The best part of the golf in Sidebar’s game, though, is that it’s the solution to almost every problem you run into. At any time while exploring the course hubs (with rare exceptions), you can drop a ball on the ground and hit it where it needs to go. Sometimes it’s a banking a shot onto a floating island you can’t walk to so you can sink it in a hole for bonus experience points. Other times it’s slapping beach balls into a crab so he’ll pop them like a pal. It even gussies up the otherwise typical golf courses when you play each area’s nine holes. Each one has regional monsters. The spooky course has ball-devouring blood gators, the mountain course has birds that will carry your ball into the rough, etc. Role-playing games traditionally abstract and exaggerate physical activity–sword fights, exploring a mountain, etc.–to give you a more cerebral, story-centric experience. Golf Story’s approach is to posit a world so entrenched in golfing–recognizable, mundane, pro shop golfing–that it infiltrates everything you do but then makes the regular golfing just a little bit weird. It’s precisely what you’d imagine if you think “golf RPG.”

It’s never bombastic, though. The cumulative effect of all this is an overwhelming relaxing game that just feels smooth and respectful of your time. Even if you shoot a bad game in one of the three big tournaments bookending the game’s three act structure, it doesn’t take much more than 20 minutes to play through the full nine holes. Mistakes are easy to correct, quests are easy to find, experience and items are doled out consistently and clearly.

What you won’t like

What do you want from me?

There are only two flaws hamper Golf Story. The first is that it’s often difficult to understand putting greens. While other golf games like Hot Shots Golf will have some kind of graphical overlay to demonstrate how strong a slope or curve in the green is, Golf Story only has an arrow in the corner of its heads-up display and a vague descriptor. A light arrow with the word medium will let you know there is indeed a slope to the green, but until you actually putt, there’s no way at all to tell for sure. It’s often easier to just chip the ball in with a wedge. That it’s more fun to chip in and that most putting greens aren’t strongly sloped is besides the point–there should be a better explanation onscreen.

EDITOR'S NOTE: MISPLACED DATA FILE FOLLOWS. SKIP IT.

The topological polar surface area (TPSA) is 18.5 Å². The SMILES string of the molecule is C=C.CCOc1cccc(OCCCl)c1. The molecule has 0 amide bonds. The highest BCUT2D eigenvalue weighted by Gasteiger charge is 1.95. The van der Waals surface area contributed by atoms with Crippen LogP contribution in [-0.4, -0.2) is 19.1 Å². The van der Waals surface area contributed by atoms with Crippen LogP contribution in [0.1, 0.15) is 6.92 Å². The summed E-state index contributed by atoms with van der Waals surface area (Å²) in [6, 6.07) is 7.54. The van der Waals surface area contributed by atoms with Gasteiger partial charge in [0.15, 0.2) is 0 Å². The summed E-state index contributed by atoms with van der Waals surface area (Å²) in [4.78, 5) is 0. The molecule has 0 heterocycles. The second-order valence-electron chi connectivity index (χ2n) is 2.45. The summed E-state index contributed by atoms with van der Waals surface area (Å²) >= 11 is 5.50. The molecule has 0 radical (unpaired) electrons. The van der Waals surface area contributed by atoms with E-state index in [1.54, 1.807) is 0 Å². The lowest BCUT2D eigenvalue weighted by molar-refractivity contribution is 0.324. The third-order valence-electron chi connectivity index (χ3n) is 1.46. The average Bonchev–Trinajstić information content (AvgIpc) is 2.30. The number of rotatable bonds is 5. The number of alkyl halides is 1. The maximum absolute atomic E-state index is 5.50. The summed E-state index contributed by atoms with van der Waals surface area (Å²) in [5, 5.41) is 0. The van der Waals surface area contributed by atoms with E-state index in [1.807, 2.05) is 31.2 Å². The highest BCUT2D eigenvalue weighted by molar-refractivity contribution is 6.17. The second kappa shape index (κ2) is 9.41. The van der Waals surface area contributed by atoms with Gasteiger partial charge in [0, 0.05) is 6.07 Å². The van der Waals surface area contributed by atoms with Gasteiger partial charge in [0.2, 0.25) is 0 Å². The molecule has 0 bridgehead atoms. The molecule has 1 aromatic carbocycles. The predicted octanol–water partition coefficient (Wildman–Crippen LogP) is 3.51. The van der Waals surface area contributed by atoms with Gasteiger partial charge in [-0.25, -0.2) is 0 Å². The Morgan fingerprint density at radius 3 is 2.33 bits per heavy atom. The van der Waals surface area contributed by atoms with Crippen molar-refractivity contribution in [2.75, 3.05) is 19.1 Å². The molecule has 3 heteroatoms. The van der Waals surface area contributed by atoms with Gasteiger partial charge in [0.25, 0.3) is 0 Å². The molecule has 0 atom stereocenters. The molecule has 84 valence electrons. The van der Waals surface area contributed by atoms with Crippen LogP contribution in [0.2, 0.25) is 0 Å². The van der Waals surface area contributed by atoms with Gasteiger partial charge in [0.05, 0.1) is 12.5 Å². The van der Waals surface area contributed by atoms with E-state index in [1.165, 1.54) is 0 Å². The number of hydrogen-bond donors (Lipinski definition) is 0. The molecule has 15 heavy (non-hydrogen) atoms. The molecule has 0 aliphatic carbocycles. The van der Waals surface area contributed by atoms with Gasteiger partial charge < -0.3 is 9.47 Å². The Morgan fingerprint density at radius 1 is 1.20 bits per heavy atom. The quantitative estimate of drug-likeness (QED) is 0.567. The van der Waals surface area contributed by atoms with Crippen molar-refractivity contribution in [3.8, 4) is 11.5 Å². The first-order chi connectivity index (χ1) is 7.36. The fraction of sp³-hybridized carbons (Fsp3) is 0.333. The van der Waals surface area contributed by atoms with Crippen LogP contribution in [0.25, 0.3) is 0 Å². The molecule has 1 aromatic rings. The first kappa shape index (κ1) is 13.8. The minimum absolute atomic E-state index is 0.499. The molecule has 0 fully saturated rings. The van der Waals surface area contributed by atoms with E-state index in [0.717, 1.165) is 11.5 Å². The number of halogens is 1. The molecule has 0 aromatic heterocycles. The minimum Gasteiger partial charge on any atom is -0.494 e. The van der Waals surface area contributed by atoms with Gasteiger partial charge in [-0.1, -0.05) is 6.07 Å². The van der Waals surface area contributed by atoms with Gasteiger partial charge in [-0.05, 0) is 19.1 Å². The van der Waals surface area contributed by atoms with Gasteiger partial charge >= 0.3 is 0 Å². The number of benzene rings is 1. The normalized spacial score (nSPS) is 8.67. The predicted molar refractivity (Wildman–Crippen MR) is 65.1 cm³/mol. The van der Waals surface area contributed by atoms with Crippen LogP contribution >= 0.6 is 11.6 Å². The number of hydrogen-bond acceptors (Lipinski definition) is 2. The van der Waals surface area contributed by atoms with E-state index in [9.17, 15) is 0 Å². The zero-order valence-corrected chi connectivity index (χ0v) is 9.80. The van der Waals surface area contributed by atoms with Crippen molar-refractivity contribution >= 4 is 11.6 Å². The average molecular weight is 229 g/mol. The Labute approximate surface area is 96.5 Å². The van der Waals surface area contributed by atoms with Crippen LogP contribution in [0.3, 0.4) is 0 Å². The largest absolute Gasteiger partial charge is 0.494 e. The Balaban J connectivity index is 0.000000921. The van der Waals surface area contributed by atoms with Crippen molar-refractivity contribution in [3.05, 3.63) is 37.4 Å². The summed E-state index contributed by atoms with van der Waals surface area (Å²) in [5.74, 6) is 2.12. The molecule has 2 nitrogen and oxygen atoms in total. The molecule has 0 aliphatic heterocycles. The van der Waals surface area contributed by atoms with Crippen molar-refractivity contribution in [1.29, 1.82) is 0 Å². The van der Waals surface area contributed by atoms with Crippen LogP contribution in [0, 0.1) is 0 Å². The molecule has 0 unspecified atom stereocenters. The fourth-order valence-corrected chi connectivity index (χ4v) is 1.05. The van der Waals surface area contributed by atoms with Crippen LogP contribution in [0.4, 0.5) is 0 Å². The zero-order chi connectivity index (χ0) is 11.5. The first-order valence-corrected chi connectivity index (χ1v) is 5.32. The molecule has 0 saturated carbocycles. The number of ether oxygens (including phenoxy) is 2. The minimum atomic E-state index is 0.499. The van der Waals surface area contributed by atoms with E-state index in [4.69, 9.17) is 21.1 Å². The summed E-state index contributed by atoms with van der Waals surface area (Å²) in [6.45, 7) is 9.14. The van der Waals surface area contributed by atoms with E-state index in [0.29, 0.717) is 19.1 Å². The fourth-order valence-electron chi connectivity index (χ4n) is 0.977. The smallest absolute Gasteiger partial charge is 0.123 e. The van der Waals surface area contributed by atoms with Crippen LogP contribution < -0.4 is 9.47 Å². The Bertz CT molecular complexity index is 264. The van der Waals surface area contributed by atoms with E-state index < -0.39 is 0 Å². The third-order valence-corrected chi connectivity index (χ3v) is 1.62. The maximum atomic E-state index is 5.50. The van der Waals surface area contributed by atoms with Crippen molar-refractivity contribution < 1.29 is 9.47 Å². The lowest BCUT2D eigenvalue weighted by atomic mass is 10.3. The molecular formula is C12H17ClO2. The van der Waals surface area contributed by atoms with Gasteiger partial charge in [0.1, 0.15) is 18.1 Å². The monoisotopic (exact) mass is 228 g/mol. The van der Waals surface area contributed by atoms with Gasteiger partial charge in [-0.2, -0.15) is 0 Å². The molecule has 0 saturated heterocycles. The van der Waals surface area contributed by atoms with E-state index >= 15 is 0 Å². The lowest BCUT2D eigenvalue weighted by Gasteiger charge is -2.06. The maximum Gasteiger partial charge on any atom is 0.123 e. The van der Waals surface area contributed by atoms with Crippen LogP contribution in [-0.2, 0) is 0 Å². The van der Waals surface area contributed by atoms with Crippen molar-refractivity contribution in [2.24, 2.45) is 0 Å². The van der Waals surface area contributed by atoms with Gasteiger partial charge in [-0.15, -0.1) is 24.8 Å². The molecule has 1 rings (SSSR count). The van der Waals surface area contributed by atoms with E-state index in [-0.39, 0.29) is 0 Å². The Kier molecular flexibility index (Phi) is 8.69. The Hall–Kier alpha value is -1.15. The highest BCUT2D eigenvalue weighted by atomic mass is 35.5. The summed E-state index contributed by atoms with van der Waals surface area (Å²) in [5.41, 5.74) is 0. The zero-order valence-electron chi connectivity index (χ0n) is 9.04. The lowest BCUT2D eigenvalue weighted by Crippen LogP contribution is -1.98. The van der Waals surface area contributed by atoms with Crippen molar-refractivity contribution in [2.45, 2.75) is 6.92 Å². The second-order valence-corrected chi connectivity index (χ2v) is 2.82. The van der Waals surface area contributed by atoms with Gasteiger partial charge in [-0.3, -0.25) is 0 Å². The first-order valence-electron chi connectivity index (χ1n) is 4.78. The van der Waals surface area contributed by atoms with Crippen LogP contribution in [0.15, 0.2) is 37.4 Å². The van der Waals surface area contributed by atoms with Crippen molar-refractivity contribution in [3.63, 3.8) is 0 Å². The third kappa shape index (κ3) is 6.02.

That extends to some side-quests too. While Golf Story’s economically minded pace and script make for a more enjoyable game, it also obscures some of its goals. It’s easy to misunderstand how to feed fish at their tarpits or how to actually use a putting green so you can knock a book off a bookshelf late in the game since the game inconsistently spells out what you need to do. Most of the time, this is a good thing. It’s more fun to intuit what you need to do than to stare at a box of text. But like the putting greens, sometimes there just isn’t enough information.

Conclusion

Those nitpicks don’t take away from the overall pleasure of Golf Story, though. By the time I reached the final course, a full-fledged pro who’d hung out with ball-stealing moles and rap battling octogenarians who insist on putting every shot across a course, those two little problems had faded away like the hours that drifted by as I just kept playing. That this is Sidebar Games’ first major release is remarkable. Golf Story is confident, smooth, and its lighter than light approach to everything from art to humor to play is perfectly matched with the Switch’s play anytime, anywhere form factor. Forget the agony and ecstasy of real golf. This is a really good time.

Score: 90/100

Golf Story is out on Nintendo Switch. Sidebar Games sent us a code for this review.